The doctor obtains a respite, and collects a large body of musicians, who
make a tremendous din. Satan trembles. “What is that noise?” he asks. “Your
wife is coming,” says the doctor. Out sprang Satan and fled to the end of
the earth.

These tales and quips, it is true, are directed against “wicked” women, but
if Zabara really wrote them, it would be difficult to acquit him of
woman-hatred, unless the stories have been misplaced, and should appear, as
part of the “Book of Delight,” within the Leopard section, which rounds off
a series of unfriendly tales with a moral friendly to woman. In general,
Oriental satire directed against women must not be taken too seriously. As
Güdemann has shown, the very Jews that wrote most bitterly of women were
loud in praise of their own wives—the women whom alone they knew
intimately. Woman was the standing butt for men to hurl their darts at, and
one cannot help feeling that a good deal of the fun got its point from the
knowledge that the charges were exaggerated or untrue. You find the Jewish
satirists exhausting all their stores of drollery on the subject of
rollicking drunkenness. They roar till their sides creak over the humor of
the wine-bibber. They laugh at him and with him. They turn again and again
to the subject, which shares the empire with women in the Jewish poets. Yet
we know well enough that the writers of these Hebrew Anacreontic lyrics
were sober men, who rarely indulged in overmuch strong drink. In short, the
medieval Jewish satirists were gifted with much of what a little time ago
was foolishly styled “the new humor.” Joseph Zabara was a “new” humorist.
He has the quaint subtlety of the author of the “Ingoldsby Legends,” and
revelled in the exaggeration of trifles that is the stock-in-trade of the
modern funny man. Woman plays the part with the former that the
mother-in-law played a generation ago with the latter. In Zabara, again,
there is a good deal of mere rudeness, which the author seems to mistake
for cutting repartee. This, I take it, is another characteristic of the
so-called new humor.

The probable explanation of the marked divergence between Zabara’s stories
and the moral he draws from them lies, however, a little deeper. The
stories themselves are probably Indian in origin; hence they are marked by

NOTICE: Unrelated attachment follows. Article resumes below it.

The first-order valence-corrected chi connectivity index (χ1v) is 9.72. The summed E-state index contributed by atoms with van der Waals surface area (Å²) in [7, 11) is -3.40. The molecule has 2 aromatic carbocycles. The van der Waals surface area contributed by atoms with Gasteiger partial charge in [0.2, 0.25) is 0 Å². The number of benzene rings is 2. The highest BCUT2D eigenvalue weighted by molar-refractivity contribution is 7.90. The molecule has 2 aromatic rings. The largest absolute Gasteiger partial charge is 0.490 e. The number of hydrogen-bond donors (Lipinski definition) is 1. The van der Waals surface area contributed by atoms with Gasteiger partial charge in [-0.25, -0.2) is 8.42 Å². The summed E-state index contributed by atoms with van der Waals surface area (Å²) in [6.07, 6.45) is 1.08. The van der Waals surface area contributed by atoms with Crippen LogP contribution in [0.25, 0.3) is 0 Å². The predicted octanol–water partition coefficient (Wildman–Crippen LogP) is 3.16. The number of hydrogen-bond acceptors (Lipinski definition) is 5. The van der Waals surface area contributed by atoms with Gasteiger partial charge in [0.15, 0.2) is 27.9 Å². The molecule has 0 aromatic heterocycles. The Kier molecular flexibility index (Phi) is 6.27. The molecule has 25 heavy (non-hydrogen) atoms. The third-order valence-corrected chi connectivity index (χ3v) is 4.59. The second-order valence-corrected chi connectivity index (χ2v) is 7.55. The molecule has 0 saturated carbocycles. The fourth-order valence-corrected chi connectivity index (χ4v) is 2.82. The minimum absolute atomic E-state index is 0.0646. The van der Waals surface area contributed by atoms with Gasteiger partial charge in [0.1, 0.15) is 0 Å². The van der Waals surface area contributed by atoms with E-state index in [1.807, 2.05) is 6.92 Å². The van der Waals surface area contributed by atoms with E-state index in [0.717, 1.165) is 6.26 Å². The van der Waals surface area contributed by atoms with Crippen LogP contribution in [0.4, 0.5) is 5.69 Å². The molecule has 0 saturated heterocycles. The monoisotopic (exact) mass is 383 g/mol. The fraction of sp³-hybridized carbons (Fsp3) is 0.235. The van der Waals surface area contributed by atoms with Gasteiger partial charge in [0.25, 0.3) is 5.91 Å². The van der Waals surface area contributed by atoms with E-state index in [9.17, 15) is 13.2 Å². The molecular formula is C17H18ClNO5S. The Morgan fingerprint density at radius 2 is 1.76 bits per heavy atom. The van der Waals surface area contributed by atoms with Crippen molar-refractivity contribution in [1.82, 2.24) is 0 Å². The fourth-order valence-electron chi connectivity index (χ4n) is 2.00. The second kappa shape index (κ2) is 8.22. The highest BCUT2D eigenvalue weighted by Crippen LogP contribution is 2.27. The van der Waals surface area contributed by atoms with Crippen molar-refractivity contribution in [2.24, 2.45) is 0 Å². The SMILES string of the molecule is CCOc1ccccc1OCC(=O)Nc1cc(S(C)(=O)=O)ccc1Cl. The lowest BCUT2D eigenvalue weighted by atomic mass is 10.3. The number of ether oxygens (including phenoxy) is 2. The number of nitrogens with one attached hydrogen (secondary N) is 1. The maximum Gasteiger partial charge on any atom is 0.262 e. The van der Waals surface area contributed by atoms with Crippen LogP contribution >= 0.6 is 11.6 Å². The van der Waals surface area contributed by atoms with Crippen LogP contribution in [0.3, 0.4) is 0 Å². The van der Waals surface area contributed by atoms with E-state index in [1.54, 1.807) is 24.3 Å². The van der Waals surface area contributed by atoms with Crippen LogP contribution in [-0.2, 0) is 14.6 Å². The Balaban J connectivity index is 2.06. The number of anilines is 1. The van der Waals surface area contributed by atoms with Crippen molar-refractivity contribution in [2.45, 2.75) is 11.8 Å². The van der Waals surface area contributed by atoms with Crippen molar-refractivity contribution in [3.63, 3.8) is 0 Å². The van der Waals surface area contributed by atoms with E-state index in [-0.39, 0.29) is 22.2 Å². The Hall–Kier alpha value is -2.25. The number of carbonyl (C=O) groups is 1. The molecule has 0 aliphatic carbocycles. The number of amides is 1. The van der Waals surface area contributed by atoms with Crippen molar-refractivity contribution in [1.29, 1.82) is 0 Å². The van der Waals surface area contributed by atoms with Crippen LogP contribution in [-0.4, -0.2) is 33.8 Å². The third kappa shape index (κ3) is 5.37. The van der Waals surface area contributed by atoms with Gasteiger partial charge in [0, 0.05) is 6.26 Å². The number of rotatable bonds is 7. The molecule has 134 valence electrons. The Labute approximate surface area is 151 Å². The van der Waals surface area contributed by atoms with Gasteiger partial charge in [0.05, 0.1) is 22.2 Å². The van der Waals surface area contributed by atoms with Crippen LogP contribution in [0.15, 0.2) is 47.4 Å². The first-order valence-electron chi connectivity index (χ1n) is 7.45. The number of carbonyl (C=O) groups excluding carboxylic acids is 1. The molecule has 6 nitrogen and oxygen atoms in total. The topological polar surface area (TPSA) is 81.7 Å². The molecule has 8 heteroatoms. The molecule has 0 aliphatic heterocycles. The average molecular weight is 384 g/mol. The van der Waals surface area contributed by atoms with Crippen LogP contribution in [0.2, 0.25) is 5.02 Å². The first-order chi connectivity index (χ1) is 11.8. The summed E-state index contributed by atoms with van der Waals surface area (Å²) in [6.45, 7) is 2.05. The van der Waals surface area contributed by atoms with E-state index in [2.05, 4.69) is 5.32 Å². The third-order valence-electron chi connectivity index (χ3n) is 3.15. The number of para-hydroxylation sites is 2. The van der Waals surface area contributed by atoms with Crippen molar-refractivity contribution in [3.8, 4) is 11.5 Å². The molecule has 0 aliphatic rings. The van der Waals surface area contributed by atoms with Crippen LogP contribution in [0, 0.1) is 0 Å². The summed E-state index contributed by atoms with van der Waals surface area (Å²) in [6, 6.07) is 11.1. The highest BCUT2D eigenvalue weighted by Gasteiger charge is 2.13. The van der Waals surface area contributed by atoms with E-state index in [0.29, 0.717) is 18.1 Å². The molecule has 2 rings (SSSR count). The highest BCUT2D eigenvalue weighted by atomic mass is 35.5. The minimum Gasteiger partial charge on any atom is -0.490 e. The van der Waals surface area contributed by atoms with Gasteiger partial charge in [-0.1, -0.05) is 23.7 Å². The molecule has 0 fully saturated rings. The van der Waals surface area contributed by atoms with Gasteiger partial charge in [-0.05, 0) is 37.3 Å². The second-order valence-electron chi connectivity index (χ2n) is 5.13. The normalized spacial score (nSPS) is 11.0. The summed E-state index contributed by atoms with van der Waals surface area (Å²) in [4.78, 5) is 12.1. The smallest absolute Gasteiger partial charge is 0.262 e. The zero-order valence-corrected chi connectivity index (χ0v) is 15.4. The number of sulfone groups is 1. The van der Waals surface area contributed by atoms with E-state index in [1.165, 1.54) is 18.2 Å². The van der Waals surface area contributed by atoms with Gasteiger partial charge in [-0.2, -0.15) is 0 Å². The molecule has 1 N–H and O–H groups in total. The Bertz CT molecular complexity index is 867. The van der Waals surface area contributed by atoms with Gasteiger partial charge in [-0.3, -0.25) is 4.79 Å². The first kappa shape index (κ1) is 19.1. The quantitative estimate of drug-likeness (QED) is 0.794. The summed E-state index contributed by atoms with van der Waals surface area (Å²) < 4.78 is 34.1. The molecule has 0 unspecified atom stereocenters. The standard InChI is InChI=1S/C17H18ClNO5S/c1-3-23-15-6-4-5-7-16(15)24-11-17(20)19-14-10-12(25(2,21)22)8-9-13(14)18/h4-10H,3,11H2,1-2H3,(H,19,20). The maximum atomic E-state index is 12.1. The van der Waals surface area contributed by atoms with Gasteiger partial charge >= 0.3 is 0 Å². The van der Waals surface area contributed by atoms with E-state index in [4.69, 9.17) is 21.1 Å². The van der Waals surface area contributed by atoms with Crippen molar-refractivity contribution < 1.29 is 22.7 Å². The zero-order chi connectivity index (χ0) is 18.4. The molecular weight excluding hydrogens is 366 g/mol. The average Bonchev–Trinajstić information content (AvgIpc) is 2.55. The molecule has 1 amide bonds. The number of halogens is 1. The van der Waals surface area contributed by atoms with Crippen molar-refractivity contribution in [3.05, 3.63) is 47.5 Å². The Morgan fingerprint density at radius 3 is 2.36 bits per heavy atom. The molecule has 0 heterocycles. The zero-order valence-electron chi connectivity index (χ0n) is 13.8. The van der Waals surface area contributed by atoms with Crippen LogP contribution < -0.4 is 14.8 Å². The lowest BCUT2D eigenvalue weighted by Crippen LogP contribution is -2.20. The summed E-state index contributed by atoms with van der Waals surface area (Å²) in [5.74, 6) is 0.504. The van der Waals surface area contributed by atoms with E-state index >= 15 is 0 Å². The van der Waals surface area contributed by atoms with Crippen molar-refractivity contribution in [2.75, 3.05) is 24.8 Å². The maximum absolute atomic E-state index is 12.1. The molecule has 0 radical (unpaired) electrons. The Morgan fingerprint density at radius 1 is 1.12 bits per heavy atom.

the tone hostile to woman so characteristic of Indian folk-lore. On the
other hand, if Zabara himself was a friendly critic of woman, his own
moralizings in her favor are explained. This theory is not entirely upset
by the presence even of the additional stories, for these, too, are
translations, and Zabara cannot be held responsible for their contents. The
selection of good anecdotes was restricted in his day within very narrow

Yet Zabara’s reading must have been extensive. He knew something of
astronomy, philosophy, the science of physiognomy, music, mathematics, and
physics, and a good deal of medicine. He was familiar with Arabian
collections of proverbs and tales, for he informs his readers several times
that he is drawing on Arabic sources. He knew the “Choice of Pearls,” the
Midrashic “Stories of King Solomon,” the “Maxims of the Philosophers,” the
“Proverbs of the Wise”; but not “Sendabar” in its Hebrew form. His
acquaintance with the language of the Bible was thorough; but he makes one
or two blunders in quoting the substance of Scriptural passages. Though he
disclaimed the title of a Talmudic scholar, he was not ignorant of the
Rabbinic literature. Everyone quotes it: the fox, the woman, Enan, and the
author. He was sufficiently at home in this literature to pun therein. He
also knew the story of Tobit, but, as he introduces it as “a most
marvellous tale,” it is clear that this book of the Apocrypha was not
widely current in his day. The story, as Zabara tells it, differs
considerably from the Apocryphal version of it. The incidents are
misplaced, the story of the betrothal is disconnected from that of the
recovery of the money by Tobit, and the detail of the gallows occurs in no
other known text of the story. In one point, Zabara’s version strikingly
agrees with the Hebrew and Chaldee texts of Tobit as against the Greek;
Tobit’s son is not accompanied by a dog on his journey to recover his
father’s long-lost treasure.

One of the tales told by Zabara seems to imply a phenomenon of the
existence of which there is no other evidence. There seems to have been in
Spain a small class of Jews that were secret converts to Christianity. They
passed openly for Jews, but were in truth Christians. The motive for the
concealment is unexplained, and the whole passage may be merely satirical.

It remains for me to describe the texts now extant of the “Book of
Delight.” In 1865 the “Book of Delight” appeared, from a fifteenth century
manuscript in Paris, in the second volume of a Hebrew periodical called the
Lebanon. In the following year the late Senior Sachs wrote an
introduction to it and to two other publications, which were afterwards
issued together under the title Yen Lebanon (Paris, 1866). The editor was
aware of the existence of another text, but, strange to tell, he did not
perceive the need of examining it. Had he done this, his edition would have